My Family

A Back-look at Thanksgiving

Whoa! I became so busy and so involved with other people and so happy! about everything that I have not posted  for days. Here goes the catch-up.


Andrew had said they would be up on either Tuesday or Wednesday and when Jerry called him a couple of times, only to get his voicemail, and we heard nothing back, I figured they weren’t coming until Wednesday. I had done major shopping on Friday: It took going to three stores to get everything I needed; Costco, WalMart, and Stater’s (a local grocery chain.) Our checking account took a drastic nosedive, but by Friday evening, our larder had been well stocked. We were set. I had done lots of prep–cornbread for the dressing cooked and frozen, giblets cooked and chopped, squash and apple casserole prepared and frozen, cranberries cooked, pumpkin roll baked and frozen, a couple of pie crusts prepared and in the freezer, two bags of cut and seasoned apples from our tree ready to be plopped into a crust, and a couple of loaves of banana bread also in the freezer. The house had been cleaned (again!), and all the silver polished. In a plastic cooking bag, Tom Turkey was wallowing in his briny solution inside a white ice chest out on our back deck. Extra milk and juice were also out there, and it stayed so cold, we began referring to the deck as our walk-in cooler.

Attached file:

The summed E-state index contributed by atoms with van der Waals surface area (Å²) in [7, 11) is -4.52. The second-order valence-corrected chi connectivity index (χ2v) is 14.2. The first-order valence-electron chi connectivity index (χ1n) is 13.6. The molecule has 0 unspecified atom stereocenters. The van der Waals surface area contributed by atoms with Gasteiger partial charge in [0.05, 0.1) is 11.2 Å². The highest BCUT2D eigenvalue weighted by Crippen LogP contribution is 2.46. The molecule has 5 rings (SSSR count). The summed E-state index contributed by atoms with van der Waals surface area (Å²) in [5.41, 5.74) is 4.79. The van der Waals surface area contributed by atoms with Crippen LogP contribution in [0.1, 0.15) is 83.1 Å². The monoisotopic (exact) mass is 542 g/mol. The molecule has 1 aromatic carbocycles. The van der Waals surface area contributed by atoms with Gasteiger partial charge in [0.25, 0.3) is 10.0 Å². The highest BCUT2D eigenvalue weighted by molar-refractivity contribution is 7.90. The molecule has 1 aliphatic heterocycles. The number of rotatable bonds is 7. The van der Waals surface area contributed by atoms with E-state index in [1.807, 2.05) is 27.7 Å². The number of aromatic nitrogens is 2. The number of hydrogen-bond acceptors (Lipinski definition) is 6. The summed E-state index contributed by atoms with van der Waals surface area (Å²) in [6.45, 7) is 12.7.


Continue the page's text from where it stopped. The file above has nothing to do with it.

I was in the kitchen cleaning up from our lunch when Jerry said, “Andrew’s here.” And so he was…and so began the party. Andrew and Shawnna and their five beautiful youngsters stormed up the stairs, hugging and kissing and shivering. “It’s cold, Granny.” Andrew had brought a trailer full of wood and rather soon the men and boys were unloading and stacking more than a cord of wood, and shortly after that the fireplace was roaring.

Friendly scold to Andrew from Mom: “You didn’t let me know you were coming today, so I don’t have a big meal prepared.” I had given some thought, though, to the need for an extra dinner and we whipped up choriso, eggs, heated up some pinto beans I had cooked the day before, and slapped flour tortillas onto a hot black skillet. Pretty yummy.